Now on display at an exhibition space co-sponsored by SperimentArt and Tanalois Art is Daco Monday's Aspettando Godot, inspired by Samuel Beckett's seminal 1953 play Waiting for Godot (originally published in French as En attendant Godot). Set on a 100x100 square meter platform is a large cube, one side removed, the other sides marked with the number 12, reminiscent of a playing die or of a child's alphabet block. In front of the entire structure stand two cranes, red and white, each holding an image of Karl Marx, and within the cube are smaller cubes, each containing a vignette that stylistically evokes surrealism. Below the cranes is an assemblage of clocks and a self-portrait of the artist in wireframe.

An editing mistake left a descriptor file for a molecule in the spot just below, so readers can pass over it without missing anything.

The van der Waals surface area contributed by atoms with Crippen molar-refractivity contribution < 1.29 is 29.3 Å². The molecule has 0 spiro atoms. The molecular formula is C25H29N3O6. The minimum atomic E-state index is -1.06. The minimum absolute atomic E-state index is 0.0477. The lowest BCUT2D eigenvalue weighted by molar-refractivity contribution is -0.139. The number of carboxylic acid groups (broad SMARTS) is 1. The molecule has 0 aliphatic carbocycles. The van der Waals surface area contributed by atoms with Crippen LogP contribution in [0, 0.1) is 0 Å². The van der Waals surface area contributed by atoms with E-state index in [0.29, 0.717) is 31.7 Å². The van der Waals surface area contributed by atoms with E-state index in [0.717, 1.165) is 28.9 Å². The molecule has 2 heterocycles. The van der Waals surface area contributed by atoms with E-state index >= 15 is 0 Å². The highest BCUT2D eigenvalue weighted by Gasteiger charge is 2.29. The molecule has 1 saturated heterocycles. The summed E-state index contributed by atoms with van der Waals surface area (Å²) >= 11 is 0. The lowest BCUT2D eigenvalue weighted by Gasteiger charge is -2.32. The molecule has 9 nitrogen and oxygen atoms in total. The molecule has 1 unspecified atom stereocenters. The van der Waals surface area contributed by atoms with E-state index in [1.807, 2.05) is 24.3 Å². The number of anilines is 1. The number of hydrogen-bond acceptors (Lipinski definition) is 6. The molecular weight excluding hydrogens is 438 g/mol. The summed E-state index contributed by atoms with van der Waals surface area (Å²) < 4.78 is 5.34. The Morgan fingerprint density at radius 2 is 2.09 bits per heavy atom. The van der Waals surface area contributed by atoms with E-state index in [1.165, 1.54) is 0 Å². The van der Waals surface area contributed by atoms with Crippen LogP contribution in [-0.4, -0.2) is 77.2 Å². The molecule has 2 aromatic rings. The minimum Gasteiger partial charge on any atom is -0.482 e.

I'm very familiar with Waiting for Godot, having seen it many times in multiple languages both in the United States and in Europe, and having known and worked with actors who were personally directed by Beckett. How much of the apparent symbolism here—eyes, cranes, Karl Marx, candles, a gun, cigarettes, the number 12, a fried egg—relates to the play remains a mystery to me, although the use of clocks is an obvious connection. While one can view the shockingly abusive relationship between Pozzo and Lucky, for example, through the lens of class inequality, there's no overt political stance taken by Beckett in the play, so what is it that prompts the use of images of Karl Marx? Perhaps much of the symbolism arises from the surrealist interest in interpreting dreams—this installation looking quite dream-like—reminding us of how Estragon, the poet of the play, tries unsuccessfully to share his dreams with Vladimir. In any case, as a standalone work, Aspettando Godot is worth a visit, and I'd recommend reading a humorous conversation between ush Underwood and Apmel Meerson on Apmel's blog as they explore the build and attempt to deconstruct its meaning.